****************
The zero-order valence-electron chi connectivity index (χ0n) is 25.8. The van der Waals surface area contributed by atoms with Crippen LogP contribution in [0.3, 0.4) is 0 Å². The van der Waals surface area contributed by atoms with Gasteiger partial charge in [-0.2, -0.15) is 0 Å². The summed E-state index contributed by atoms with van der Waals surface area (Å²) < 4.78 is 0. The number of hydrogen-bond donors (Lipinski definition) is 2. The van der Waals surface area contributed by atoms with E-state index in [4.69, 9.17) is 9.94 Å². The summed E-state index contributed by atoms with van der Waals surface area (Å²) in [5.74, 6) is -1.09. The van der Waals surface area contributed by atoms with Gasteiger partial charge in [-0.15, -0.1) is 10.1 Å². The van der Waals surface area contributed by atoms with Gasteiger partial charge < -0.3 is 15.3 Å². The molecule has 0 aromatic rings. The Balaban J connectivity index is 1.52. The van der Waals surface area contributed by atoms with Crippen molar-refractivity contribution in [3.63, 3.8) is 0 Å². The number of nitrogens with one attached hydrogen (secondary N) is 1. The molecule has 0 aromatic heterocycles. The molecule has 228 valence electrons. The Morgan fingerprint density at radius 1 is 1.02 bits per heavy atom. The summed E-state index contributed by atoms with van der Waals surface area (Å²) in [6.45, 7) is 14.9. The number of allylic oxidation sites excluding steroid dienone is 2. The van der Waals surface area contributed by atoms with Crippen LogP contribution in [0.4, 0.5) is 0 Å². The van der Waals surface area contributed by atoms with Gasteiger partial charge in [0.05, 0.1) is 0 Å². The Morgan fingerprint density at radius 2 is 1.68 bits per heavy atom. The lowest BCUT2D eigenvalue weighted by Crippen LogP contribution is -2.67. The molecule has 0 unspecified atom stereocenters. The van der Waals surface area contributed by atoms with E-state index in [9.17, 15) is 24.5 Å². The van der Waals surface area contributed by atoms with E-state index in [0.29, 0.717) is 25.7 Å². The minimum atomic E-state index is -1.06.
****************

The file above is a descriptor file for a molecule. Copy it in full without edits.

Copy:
The zero-order valence-electron chi connectivity index (χ0n) is 25.8. The van der Waals surface area contributed by atoms with Crippen LogP contribution in [0.3, 0.4) is 0 Å². The van der Waals surface area contributed by atoms with Gasteiger partial charge in [-0.2, -0.15) is 0 Å². The summed E-state index contributed by atoms with van der Waals surface area (Å²) < 4.78 is 0. The number of hydrogen-bond donors (Lipinski definition) is 2. The van der Waals surface area contributed by atoms with E-state index in [4.69, 9.17) is 9.94 Å². The summed E-state index contributed by atoms with van der Waals surface area (Å²) in [5.74, 6) is -1.09. The van der Waals surface area contributed by atoms with Gasteiger partial charge in [-0.15, -0.1) is 10.1 Å². The van der Waals surface area contributed by atoms with Gasteiger partial charge < -0.3 is 15.3 Å². The molecule has 0 aromatic rings. The Balaban J connectivity index is 1.52. The van der Waals surface area contributed by atoms with Crippen molar-refractivity contribution in [3.63, 3.8) is 0 Å². The number of nitrogens with one attached hydrogen (secondary N) is 1. The molecule has 0 aromatic heterocycles. The molecule has 228 valence electrons. The Morgan fingerprint density at radius 1 is 1.02 bits per heavy atom. The summed E-state index contributed by atoms with van der Waals surface area (Å²) in [6.45, 7) is 14.9. The number of allylic oxidation sites excluding steroid dienone is 2. The van der Waals surface area contributed by atoms with Crippen LogP contribution in [0.4, 0.5) is 0 Å². The van der Waals surface area contributed by atoms with Gasteiger partial charge in [0.05, 0.1) is 0 Å². The Morgan fingerprint density at radius 2 is 1.68 bits per heavy atom. The lowest BCUT2D eigenvalue weighted by Crippen LogP contribution is -2.67. The molecule has 0 unspecified atom stereocenters. The van der Waals surface area contributed by atoms with E-state index in [9.17, 15) is 24.5 Å². The van der Waals surface area contributed by atoms with E-state index in [0.29, 0.717) is 25.7 Å². The minimum atomic E-state index is -1.06.